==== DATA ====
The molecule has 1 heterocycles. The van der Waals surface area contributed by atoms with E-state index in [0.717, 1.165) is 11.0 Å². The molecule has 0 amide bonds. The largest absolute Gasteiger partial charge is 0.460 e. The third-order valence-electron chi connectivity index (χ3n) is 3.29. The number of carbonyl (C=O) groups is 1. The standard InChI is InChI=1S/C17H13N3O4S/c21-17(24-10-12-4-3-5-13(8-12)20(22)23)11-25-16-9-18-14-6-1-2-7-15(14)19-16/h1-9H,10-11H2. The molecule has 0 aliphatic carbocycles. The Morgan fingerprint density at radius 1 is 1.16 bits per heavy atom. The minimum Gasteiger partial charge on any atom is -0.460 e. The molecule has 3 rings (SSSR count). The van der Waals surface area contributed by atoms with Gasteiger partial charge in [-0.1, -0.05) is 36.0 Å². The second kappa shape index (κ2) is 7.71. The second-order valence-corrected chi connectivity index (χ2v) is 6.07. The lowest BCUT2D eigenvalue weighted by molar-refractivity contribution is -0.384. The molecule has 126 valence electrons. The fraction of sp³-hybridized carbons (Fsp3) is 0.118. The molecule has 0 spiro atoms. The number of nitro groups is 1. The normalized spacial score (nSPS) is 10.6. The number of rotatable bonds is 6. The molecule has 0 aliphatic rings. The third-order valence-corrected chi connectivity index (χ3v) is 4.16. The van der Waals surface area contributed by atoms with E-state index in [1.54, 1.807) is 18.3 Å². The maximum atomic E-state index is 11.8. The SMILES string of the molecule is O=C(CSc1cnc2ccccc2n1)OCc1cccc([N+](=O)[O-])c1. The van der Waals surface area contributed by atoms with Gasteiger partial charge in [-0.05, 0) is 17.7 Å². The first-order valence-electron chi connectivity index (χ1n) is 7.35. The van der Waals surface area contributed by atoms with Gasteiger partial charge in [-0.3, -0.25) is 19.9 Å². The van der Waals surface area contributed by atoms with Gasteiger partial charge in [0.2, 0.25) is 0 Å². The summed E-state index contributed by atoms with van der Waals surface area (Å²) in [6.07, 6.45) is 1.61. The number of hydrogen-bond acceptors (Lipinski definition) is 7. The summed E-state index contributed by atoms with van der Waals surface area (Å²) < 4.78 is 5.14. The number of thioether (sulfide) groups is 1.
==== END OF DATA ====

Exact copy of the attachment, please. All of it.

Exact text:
The molecule has 1 heterocycles. The van der Waals surface area contributed by atoms with E-state index in [0.717, 1.165) is 11.0 Å². The molecule has 0 amide bonds. The largest absolute Gasteiger partial charge is 0.460 e. The third-order valence-electron chi connectivity index (χ3n) is 3.29. The number of carbonyl (C=O) groups is 1. The standard InChI is InChI=1S/C17H13N3O4S/c21-17(24-10-12-4-3-5-13(8-12)20(22)23)11-25-16-9-18-14-6-1-2-7-15(14)19-16/h1-9H,10-11H2. The molecule has 0 aliphatic carbocycles. The Morgan fingerprint density at radius 1 is 1.16 bits per heavy atom. The minimum Gasteiger partial charge on any atom is -0.460 e. The molecule has 3 rings (SSSR count). The van der Waals surface area contributed by atoms with Gasteiger partial charge in [-0.1, -0.05) is 36.0 Å². The second kappa shape index (κ2) is 7.71. The second-order valence-corrected chi connectivity index (χ2v) is 6.07. The lowest BCUT2D eigenvalue weighted by molar-refractivity contribution is -0.384. The molecule has 126 valence electrons. The fraction of sp³-hybridized carbons (Fsp3) is 0.118. The molecule has 0 spiro atoms. The number of nitro groups is 1. The normalized spacial score (nSPS) is 10.6. The number of rotatable bonds is 6. The molecule has 0 aliphatic rings. The third-order valence-corrected chi connectivity index (χ3v) is 4.16. The van der Waals surface area contributed by atoms with E-state index in [1.54, 1.807) is 18.3 Å². The maximum atomic E-state index is 11.8. The SMILES string of the molecule is O=C(CSc1cnc2ccccc2n1)OCc1cccc([N+](=O)[O-])c1. The van der Waals surface area contributed by atoms with Gasteiger partial charge in [-0.05, 0) is 17.7 Å². The first-order valence-electron chi connectivity index (χ1n) is 7.35. The van der Waals surface area contributed by atoms with Gasteiger partial charge in [-0.3, -0.25) is 19.9 Å². The van der Waals surface area contributed by atoms with Gasteiger partial charge in [0.2, 0.25) is 0 Å². The summed E-state index contributed by atoms with van der Waals surface area (Å²) in [6.07, 6.45) is 1.61. The number of hydrogen-bond acceptors (Lipinski definition) is 7. The summed E-state index contributed by atoms with van der Waals surface area (Å²) < 4.78 is 5.14. The number of thioether (sulfide) groups is 1.